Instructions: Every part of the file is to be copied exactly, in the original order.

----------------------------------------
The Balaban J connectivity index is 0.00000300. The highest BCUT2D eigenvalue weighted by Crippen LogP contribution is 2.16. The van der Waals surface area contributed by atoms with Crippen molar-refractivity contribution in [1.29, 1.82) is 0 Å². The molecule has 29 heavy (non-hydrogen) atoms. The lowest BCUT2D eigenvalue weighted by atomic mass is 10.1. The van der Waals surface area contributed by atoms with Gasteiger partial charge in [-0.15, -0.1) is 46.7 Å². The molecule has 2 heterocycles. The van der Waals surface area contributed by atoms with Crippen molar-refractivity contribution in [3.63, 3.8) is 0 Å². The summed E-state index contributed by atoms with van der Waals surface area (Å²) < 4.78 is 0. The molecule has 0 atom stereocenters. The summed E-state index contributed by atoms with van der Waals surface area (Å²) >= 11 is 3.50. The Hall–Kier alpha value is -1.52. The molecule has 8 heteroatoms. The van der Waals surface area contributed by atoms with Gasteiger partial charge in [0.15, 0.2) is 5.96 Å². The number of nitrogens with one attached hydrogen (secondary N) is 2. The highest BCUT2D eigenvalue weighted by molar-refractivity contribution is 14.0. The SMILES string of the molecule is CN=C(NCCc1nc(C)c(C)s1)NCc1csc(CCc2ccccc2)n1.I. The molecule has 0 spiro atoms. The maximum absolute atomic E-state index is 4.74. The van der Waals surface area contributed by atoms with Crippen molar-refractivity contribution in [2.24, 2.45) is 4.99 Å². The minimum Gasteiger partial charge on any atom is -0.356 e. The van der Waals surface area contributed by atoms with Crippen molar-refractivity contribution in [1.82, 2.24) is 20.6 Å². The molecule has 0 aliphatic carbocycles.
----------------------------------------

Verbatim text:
The Balaban J connectivity index is 0.00000300. The highest BCUT2D eigenvalue weighted by Crippen LogP contribution is 2.16. The van der Waals surface area contributed by atoms with Crippen molar-refractivity contribution in [1.29, 1.82) is 0 Å². The molecule has 29 heavy (non-hydrogen) atoms. The lowest BCUT2D eigenvalue weighted by atomic mass is 10.1. The van der Waals surface area contributed by atoms with Gasteiger partial charge in [-0.15, -0.1) is 46.7 Å². The molecule has 2 heterocycles. The van der Waals surface area contributed by atoms with Crippen molar-refractivity contribution in [3.63, 3.8) is 0 Å². The summed E-state index contributed by atoms with van der Waals surface area (Å²) < 4.78 is 0. The molecule has 0 atom stereocenters. The summed E-state index contributed by atoms with van der Waals surface area (Å²) >= 11 is 3.50. The Hall–Kier alpha value is -1.52. The molecule has 8 heteroatoms. The van der Waals surface area contributed by atoms with Gasteiger partial charge in [0.15, 0.2) is 5.96 Å². The number of nitrogens with one attached hydrogen (secondary N) is 2. The highest BCUT2D eigenvalue weighted by molar-refractivity contribution is 14.0. The SMILES string of the molecule is CN=C(NCCc1nc(C)c(C)s1)NCc1csc(CCc2ccccc2)n1.I. The molecule has 0 spiro atoms. The maximum absolute atomic E-state index is 4.74. The van der Waals surface area contributed by atoms with Crippen molar-refractivity contribution in [2.24, 2.45) is 4.99 Å². The minimum Gasteiger partial charge on any atom is -0.356 e. The van der Waals surface area contributed by atoms with Crippen molar-refractivity contribution in [1.82, 2.24) is 20.6 Å². The molecule has 0 aliphatic carbocycles.